Shelter takes in cat, discovers he has extremely rare trait: “Like spotting a unicorn”

Shelter takes in cat, discovers he has extremely rare trait: “Like spotting a unicorn”

All cats are beautiful and special in their own way, but some of them have special qualities that make them truly unique.

Recently, one shelter took in a cat and discovered he had an extremely rare trait — which one vet said was like “spotting a unicorn” 😮

The Humane Society of Central Oregon (HSCO) recently took in a one-pound tortoiseshell kitten named Cinder — and soon realized it was no ordinary cat.

Tortoiseshell cats, known for their distinct two-color fur patterns, are almost exclusively female, with males only making up 1-in-3,000 cases. The pattern is the result of two X chromosomes, each carrying a different fur color, so it’s far less common in males who typically have XY chromosomes.

Cinder was initially assumed to be female, and was called “Cindi.” But after taking the cat for a spay surgery, vets discovered a surprise.

May be an image of cat
Humane Society of Central Oregon

Cindi/Cinder is a “hermaphrodite” with feline disorder of sexual development (DSD). He had both testicles and a vulva. Upon this discovery, vets called Cinder a male, as he had male sex hormone producing organs (though he was neutered) and did not have a uterus or ovaries.

“To call it a male is tough, but with the binary nature of animals and people’s perception of animals, we chose male,” HSCO’s medical director Crystal Bloodworth, DVM said in a Facebook post.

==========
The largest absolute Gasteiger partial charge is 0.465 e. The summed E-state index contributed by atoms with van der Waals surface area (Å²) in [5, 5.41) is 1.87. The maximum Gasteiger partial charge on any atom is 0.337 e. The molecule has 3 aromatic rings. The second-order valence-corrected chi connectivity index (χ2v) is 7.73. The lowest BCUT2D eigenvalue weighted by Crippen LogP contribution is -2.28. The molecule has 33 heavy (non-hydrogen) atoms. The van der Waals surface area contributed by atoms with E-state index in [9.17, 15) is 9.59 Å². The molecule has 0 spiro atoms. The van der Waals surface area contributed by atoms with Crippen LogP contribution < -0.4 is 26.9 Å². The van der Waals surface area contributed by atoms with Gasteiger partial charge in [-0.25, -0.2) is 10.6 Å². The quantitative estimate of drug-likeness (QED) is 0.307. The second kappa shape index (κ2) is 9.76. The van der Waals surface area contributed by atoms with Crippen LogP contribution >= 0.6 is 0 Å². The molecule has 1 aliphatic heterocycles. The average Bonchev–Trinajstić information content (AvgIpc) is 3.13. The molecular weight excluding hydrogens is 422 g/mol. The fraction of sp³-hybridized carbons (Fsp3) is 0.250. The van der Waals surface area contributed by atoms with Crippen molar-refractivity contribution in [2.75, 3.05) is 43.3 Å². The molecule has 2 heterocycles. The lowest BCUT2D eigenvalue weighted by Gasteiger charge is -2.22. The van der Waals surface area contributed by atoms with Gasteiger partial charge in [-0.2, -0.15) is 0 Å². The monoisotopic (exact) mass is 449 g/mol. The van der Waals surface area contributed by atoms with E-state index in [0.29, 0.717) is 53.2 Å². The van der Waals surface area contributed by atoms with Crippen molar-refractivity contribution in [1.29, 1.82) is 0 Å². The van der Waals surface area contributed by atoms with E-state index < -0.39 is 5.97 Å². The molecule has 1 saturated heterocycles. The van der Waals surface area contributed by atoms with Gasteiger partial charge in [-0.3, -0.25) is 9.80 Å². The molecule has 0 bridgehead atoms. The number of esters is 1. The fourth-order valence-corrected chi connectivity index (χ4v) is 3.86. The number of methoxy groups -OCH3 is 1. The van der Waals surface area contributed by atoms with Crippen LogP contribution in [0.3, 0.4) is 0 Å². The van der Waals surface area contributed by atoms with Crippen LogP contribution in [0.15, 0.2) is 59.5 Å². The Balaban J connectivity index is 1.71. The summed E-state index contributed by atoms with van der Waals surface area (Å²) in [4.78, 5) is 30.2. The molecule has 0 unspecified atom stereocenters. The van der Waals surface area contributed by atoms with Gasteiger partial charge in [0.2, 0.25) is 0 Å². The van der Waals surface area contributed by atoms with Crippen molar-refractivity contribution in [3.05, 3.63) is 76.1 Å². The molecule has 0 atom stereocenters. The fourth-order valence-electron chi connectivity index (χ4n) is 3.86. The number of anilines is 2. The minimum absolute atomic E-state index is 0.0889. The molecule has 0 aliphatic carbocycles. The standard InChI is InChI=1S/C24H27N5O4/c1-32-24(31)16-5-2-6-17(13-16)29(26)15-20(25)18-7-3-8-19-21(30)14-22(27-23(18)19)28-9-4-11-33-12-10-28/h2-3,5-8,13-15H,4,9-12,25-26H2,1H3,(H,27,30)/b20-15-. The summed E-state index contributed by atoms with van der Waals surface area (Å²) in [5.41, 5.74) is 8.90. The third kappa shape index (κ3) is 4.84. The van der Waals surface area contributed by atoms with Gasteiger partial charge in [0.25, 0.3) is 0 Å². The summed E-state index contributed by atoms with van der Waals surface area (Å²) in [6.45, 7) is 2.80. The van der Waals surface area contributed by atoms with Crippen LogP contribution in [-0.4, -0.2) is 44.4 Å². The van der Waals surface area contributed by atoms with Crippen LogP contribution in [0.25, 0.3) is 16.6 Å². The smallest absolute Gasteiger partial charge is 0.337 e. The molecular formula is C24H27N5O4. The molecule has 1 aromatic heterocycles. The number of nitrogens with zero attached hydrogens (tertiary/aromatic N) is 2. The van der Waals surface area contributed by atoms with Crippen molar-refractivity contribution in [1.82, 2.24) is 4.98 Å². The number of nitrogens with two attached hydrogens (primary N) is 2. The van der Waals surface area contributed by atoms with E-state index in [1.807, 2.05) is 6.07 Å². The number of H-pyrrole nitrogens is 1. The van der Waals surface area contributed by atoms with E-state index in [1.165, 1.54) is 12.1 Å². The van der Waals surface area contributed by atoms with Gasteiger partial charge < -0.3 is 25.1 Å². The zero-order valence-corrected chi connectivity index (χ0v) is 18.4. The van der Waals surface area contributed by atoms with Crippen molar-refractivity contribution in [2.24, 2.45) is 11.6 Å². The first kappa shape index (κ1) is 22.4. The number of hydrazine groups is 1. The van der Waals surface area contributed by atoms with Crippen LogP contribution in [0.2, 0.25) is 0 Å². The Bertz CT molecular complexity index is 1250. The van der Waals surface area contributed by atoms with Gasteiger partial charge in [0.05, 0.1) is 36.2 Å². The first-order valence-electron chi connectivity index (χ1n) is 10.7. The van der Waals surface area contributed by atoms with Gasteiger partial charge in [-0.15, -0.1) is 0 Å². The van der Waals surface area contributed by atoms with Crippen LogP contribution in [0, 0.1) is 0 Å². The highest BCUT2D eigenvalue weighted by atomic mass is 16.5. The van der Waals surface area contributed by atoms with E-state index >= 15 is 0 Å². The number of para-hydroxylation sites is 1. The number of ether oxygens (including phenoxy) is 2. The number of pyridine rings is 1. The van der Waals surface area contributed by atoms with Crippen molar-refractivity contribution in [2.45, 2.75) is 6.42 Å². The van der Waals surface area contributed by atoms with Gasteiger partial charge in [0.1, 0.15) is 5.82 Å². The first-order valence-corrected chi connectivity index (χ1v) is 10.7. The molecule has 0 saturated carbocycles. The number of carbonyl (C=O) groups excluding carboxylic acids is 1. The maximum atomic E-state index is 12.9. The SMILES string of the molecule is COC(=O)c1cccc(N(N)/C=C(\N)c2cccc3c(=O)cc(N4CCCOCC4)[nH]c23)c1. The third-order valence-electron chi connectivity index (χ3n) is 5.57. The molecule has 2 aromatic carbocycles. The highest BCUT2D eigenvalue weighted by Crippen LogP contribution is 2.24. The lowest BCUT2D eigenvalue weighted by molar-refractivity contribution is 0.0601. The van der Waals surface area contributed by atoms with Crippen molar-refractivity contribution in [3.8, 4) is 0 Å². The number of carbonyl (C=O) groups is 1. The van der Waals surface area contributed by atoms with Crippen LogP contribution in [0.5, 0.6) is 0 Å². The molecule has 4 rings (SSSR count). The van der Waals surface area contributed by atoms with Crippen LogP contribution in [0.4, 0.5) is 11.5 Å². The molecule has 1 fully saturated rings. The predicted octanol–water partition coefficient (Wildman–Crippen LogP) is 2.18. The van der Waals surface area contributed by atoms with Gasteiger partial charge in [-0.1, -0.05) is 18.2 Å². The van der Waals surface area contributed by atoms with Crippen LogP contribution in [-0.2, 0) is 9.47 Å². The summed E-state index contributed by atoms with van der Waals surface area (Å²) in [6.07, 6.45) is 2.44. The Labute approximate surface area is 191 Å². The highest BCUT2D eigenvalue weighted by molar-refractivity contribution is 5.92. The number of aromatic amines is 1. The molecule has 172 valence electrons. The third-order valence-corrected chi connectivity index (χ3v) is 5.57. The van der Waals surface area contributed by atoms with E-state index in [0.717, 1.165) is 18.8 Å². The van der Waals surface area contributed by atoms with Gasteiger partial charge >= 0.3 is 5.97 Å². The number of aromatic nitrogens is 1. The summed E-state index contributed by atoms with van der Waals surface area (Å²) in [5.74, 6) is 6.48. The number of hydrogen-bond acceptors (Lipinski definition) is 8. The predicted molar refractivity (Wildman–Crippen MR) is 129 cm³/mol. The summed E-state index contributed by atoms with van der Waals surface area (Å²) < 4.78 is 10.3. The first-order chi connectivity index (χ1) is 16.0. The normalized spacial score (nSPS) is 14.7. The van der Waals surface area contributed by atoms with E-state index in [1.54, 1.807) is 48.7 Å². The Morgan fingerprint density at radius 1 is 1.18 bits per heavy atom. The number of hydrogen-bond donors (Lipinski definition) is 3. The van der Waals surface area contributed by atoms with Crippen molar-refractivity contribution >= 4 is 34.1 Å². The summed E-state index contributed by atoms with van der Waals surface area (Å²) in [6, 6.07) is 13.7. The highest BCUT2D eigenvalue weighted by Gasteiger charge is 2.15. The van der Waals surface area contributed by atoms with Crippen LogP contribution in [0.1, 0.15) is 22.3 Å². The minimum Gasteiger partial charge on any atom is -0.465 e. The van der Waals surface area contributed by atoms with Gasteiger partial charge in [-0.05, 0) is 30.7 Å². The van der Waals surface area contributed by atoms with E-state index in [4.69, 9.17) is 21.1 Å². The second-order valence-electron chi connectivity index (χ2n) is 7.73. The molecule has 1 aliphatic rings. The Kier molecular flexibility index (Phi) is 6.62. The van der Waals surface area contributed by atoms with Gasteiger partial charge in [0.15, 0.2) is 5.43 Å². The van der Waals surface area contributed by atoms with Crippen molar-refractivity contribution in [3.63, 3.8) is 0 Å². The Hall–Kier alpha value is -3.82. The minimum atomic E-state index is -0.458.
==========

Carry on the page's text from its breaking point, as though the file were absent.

They determined that Cinder likely has XXY chromosomes, a rare trait allowing for both a dual-color tortoiseshell pattern and male sex organs.

The veterinary team had never seen anything like it, an extremely rare male tortoiseshell cat.

“It was like spotting a unicorn!” said clinic manager Bailey Shelton, CVT. “Even though I’ve only been in the veterinary field for nine years, this very well could be a once-in-a-career moment.”

“They always talked about how rare male tortoiseshells are back in school, but seeing one in person is something else. You just never know what amazing surprises await you at the humane society!”

Annie Pulzone, CVT said that she has seen only one other XXY cat in her 20-year career, “but it is always fun to see these types of animals in one’s career because they are so rare.”

Dr. Bloodworth said she’s performed “tens of thousands of cat surgeries” and only seen one other male tortoiseshell and only a handful of hermaphrodite animals.

According to their Facebook post, several families have expressed interest in adopting Cinder and they hope to finalize an adoption soon.

We love hearing about rare, unique animals and sweet Cinder is definitely one-of-a-kind! Please share this interesting story if you love cats! 😸

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